Reliance Colliery, located south of Mount Carmel on Locust Mountain, saw many tragedies since its construction in 1867. Of these, the explosion of September 2, 1926, is perhaps best remembered, which claimed the lives of four miners and badly burned several more.

However, one remarkable tragedy that took place in the shadows of Reliance Colliery didn't involve a miner at all, but a middle-aged Lithuanian woman named Annie Metzgas. Her death in 1903 didn't warrant more than a few sentences in local papers, but the stories of her ghost haunting the surrounding hills kept the residents of Mount Carmel inside their homes at night for weeks after her unfortunate demise.

On Friday afternoon, July 10, a powerful thunderstorm swept over the area. It came suddenly, catching Annie Metzgas by surprise as she was picking huckleberries on the hill near the colliery. Annie had arrived in the country just a few months earlier, and barely spoke a word of English. She shared a home with her dau…

The Bludgeoning of Biddy Quinn: The first murder and execution in Lebanon County

In 1826, the citizens of Lebanon were horrified to learn that a murder had taken place in their peaceful, idyllic community. In every household in every village throughout the county, the crime was discussed, and continued to be a fixture of local conversation for years afterward. Parents and preachers alike used the murder and the subsequent execution of the killer as a teaching device in order to illustrate the perils of intoxication and the evils of liquor.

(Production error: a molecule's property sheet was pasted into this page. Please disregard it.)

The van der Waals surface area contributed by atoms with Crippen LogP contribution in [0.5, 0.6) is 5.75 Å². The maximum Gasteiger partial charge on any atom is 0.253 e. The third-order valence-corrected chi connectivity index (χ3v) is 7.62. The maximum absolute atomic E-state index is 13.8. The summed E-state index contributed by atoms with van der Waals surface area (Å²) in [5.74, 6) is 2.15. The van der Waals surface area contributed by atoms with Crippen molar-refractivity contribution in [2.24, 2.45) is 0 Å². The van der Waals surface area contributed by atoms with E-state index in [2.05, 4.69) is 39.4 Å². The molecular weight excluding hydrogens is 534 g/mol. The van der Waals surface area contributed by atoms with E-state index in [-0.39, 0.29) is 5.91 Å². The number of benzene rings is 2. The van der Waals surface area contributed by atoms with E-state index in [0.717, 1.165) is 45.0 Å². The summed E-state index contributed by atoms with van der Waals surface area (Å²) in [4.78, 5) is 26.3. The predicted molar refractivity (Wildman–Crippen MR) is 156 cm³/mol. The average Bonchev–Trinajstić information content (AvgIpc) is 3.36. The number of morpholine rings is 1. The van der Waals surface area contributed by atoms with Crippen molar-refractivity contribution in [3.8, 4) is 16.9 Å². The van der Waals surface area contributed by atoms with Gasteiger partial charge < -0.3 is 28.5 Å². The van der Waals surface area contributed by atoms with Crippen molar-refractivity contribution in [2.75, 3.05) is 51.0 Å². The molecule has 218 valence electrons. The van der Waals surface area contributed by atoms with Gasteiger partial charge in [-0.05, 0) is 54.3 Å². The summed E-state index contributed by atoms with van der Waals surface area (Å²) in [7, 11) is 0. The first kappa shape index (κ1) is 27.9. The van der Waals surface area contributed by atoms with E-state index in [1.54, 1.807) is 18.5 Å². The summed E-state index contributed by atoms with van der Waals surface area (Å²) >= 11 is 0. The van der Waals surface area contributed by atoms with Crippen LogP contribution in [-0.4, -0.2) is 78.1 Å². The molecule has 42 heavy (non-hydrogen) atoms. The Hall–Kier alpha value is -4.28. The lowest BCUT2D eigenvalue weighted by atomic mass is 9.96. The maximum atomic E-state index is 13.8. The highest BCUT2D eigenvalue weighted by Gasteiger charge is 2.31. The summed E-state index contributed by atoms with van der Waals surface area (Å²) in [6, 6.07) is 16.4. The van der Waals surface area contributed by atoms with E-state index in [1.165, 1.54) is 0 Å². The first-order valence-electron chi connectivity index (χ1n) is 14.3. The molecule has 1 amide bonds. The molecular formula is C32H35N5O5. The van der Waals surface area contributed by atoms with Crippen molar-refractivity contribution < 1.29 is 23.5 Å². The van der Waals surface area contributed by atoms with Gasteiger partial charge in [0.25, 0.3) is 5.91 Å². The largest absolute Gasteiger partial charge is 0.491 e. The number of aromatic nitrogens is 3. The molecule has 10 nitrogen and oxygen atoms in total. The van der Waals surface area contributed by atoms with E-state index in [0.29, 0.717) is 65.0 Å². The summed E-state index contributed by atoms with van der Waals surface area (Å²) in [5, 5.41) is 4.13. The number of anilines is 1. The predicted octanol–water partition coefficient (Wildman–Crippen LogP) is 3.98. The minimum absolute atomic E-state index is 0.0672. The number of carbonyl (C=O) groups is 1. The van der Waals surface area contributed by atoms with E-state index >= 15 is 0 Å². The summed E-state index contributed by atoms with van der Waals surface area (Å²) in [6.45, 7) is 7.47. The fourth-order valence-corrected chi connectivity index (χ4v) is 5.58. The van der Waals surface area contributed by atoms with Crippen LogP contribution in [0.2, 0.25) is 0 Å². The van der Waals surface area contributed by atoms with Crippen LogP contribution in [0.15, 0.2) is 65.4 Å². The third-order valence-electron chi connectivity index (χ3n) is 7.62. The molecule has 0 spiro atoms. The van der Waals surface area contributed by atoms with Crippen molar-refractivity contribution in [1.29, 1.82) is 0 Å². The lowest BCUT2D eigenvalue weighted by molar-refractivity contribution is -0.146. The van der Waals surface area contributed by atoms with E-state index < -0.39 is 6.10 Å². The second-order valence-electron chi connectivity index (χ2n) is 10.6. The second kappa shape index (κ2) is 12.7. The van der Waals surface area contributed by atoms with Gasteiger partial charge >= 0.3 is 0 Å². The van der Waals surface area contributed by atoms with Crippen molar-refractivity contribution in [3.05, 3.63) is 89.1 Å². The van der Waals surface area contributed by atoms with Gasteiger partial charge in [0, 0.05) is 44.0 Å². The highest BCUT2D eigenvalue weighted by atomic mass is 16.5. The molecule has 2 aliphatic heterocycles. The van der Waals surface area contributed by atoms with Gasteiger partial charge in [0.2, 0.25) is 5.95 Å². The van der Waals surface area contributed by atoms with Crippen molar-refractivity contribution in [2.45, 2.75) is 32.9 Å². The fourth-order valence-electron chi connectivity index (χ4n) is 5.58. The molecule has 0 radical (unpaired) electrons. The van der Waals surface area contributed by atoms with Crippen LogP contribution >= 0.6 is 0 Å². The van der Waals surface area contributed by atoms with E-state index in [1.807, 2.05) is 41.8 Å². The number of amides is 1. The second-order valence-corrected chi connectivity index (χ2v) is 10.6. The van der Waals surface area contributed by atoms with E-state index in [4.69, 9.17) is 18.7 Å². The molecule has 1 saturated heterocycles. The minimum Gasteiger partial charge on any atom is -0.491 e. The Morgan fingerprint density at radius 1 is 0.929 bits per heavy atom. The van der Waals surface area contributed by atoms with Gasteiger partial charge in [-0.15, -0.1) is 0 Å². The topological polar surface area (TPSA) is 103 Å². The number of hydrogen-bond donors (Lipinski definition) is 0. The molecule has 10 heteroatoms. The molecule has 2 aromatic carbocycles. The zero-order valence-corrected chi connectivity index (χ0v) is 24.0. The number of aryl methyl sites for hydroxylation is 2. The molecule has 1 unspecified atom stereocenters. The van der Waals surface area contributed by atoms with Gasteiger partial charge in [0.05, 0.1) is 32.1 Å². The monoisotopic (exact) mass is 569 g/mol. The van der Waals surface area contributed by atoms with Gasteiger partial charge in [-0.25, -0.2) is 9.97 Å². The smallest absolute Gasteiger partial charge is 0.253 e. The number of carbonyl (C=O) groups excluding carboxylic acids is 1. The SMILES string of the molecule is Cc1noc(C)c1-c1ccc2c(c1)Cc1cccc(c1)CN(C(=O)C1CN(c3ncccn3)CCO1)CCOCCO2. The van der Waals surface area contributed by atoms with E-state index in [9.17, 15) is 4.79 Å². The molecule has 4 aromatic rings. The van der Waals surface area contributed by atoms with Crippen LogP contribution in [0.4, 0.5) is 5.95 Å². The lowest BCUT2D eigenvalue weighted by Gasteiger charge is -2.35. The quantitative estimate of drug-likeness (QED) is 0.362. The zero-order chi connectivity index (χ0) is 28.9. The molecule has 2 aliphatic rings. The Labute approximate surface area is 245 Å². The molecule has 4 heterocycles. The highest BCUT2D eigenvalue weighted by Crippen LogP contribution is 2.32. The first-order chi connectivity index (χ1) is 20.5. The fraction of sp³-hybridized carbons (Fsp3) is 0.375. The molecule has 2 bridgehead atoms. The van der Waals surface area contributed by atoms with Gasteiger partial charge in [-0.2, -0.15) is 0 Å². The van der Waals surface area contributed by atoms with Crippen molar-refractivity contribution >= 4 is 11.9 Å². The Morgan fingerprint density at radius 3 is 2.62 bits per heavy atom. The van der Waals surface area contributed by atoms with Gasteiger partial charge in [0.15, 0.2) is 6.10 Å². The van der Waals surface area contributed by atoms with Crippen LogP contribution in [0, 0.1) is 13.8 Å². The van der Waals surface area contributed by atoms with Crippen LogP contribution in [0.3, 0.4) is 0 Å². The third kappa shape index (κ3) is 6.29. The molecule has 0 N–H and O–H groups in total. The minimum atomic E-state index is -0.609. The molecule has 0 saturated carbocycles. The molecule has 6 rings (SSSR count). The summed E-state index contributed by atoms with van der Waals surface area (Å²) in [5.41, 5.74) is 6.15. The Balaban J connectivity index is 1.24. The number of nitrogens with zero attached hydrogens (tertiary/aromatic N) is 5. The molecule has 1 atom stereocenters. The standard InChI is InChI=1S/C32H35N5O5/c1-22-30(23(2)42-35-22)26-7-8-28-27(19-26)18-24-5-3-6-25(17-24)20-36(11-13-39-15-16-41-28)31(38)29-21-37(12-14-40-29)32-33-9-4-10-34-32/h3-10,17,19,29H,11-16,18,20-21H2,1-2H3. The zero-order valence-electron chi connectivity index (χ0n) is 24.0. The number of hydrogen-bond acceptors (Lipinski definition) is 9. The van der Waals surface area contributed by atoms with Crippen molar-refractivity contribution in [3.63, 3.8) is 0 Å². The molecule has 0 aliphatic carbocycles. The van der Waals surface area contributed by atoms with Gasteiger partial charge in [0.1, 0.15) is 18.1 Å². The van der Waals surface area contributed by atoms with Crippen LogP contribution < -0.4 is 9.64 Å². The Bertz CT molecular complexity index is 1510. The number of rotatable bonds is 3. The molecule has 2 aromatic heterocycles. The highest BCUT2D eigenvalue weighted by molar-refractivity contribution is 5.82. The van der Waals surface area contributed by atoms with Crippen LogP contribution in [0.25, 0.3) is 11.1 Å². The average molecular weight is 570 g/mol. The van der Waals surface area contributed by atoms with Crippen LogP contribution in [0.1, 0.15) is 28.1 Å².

Lebanon, then just a tiny town, was holding its Cherry Fair at the time. It was the 25th of May, and the streets were swarming with merry-makers of all ages. The men disappeared into the city's taverns to enjoy a drink, while the women and children ambled from merchant stand to merchant stand by the old market house sampling molasses candy, honey cakes, mint drops and other sweets.

While the residents of Lebanon were frolicking at the fair, about a mile west of town a very different scene was unfolding. In narrow ravine tha…

Camp Michaux: Cumberland County's secret WW2 POW camp